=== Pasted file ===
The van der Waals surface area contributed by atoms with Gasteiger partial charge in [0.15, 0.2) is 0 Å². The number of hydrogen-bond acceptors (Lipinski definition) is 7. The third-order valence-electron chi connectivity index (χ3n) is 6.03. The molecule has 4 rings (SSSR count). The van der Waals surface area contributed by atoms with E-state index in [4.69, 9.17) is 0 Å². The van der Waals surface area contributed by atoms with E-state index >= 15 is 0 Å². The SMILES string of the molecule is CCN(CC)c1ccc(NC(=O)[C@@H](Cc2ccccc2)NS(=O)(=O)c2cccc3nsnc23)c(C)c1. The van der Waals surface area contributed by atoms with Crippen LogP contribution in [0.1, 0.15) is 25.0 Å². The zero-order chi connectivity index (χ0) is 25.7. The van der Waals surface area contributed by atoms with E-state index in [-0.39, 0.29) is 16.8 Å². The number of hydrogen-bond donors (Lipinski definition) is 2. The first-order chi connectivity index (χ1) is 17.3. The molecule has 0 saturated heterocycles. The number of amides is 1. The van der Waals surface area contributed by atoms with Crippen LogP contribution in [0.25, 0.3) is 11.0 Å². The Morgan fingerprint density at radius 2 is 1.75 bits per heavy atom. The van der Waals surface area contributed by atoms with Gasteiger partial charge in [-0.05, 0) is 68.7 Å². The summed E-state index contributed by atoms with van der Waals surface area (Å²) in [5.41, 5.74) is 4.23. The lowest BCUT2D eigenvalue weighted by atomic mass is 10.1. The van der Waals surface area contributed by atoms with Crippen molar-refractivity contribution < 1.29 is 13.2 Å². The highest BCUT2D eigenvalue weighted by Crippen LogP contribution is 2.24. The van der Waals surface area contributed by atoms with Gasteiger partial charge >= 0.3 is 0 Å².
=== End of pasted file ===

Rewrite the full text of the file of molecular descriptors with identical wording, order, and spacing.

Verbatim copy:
The van der Waals surface area contributed by atoms with Gasteiger partial charge in [0.15, 0.2) is 0 Å². The number of hydrogen-bond acceptors (Lipinski definition) is 7. The third-order valence-electron chi connectivity index (χ3n) is 6.03. The molecule has 4 rings (SSSR count). The van der Waals surface area contributed by atoms with E-state index in [4.69, 9.17) is 0 Å². The van der Waals surface area contributed by atoms with E-state index >= 15 is 0 Å². The SMILES string of the molecule is CCN(CC)c1ccc(NC(=O)[C@@H](Cc2ccccc2)NS(=O)(=O)c2cccc3nsnc23)c(C)c1. The van der Waals surface area contributed by atoms with Crippen LogP contribution in [0.1, 0.15) is 25.0 Å². The zero-order chi connectivity index (χ0) is 25.7. The van der Waals surface area contributed by atoms with E-state index in [-0.39, 0.29) is 16.8 Å². The number of hydrogen-bond donors (Lipinski definition) is 2. The first-order chi connectivity index (χ1) is 17.3. The molecule has 0 saturated heterocycles. The number of amides is 1. The van der Waals surface area contributed by atoms with Crippen LogP contribution in [0.25, 0.3) is 11.0 Å². The Morgan fingerprint density at radius 2 is 1.75 bits per heavy atom. The van der Waals surface area contributed by atoms with Gasteiger partial charge in [-0.05, 0) is 68.7 Å². The summed E-state index contributed by atoms with van der Waals surface area (Å²) in [5.41, 5.74) is 4.23. The lowest BCUT2D eigenvalue weighted by atomic mass is 10.1. The van der Waals surface area contributed by atoms with Crippen molar-refractivity contribution < 1.29 is 13.2 Å². The highest BCUT2D eigenvalue weighted by Crippen LogP contribution is 2.24. The van der Waals surface area contributed by atoms with Gasteiger partial charge >= 0.3 is 0 Å².